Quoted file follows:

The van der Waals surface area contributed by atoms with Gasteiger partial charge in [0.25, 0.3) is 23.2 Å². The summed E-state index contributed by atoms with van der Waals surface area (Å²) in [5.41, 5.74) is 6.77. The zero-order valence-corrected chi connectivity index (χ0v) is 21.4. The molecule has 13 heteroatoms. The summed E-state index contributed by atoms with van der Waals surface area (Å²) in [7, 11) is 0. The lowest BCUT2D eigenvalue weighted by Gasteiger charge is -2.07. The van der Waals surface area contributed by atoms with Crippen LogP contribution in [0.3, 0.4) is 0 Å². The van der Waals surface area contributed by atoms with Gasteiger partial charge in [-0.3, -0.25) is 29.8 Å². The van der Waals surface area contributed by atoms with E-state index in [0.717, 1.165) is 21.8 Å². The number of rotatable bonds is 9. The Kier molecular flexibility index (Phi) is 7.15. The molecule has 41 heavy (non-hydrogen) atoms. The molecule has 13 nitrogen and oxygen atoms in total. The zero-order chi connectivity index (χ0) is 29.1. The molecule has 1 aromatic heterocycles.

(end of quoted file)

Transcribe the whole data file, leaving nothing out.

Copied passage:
The van der Waals surface area contributed by atoms with Gasteiger partial charge in [0.25, 0.3) is 23.2 Å². The summed E-state index contributed by atoms with van der Waals surface area (Å²) in [5.41, 5.74) is 6.77. The zero-order valence-corrected chi connectivity index (χ0v) is 21.4. The molecule has 13 heteroatoms. The summed E-state index contributed by atoms with van der Waals surface area (Å²) in [7, 11) is 0. The lowest BCUT2D eigenvalue weighted by Gasteiger charge is -2.07. The van der Waals surface area contributed by atoms with Crippen LogP contribution in [0.3, 0.4) is 0 Å². The van der Waals surface area contributed by atoms with Gasteiger partial charge in [-0.3, -0.25) is 29.8 Å². The van der Waals surface area contributed by atoms with E-state index in [0.717, 1.165) is 21.8 Å². The number of rotatable bonds is 9. The Kier molecular flexibility index (Phi) is 7.15. The molecule has 41 heavy (non-hydrogen) atoms. The molecule has 13 nitrogen and oxygen atoms in total. The zero-order chi connectivity index (χ0) is 29.1. The molecule has 1 aromatic heterocycles.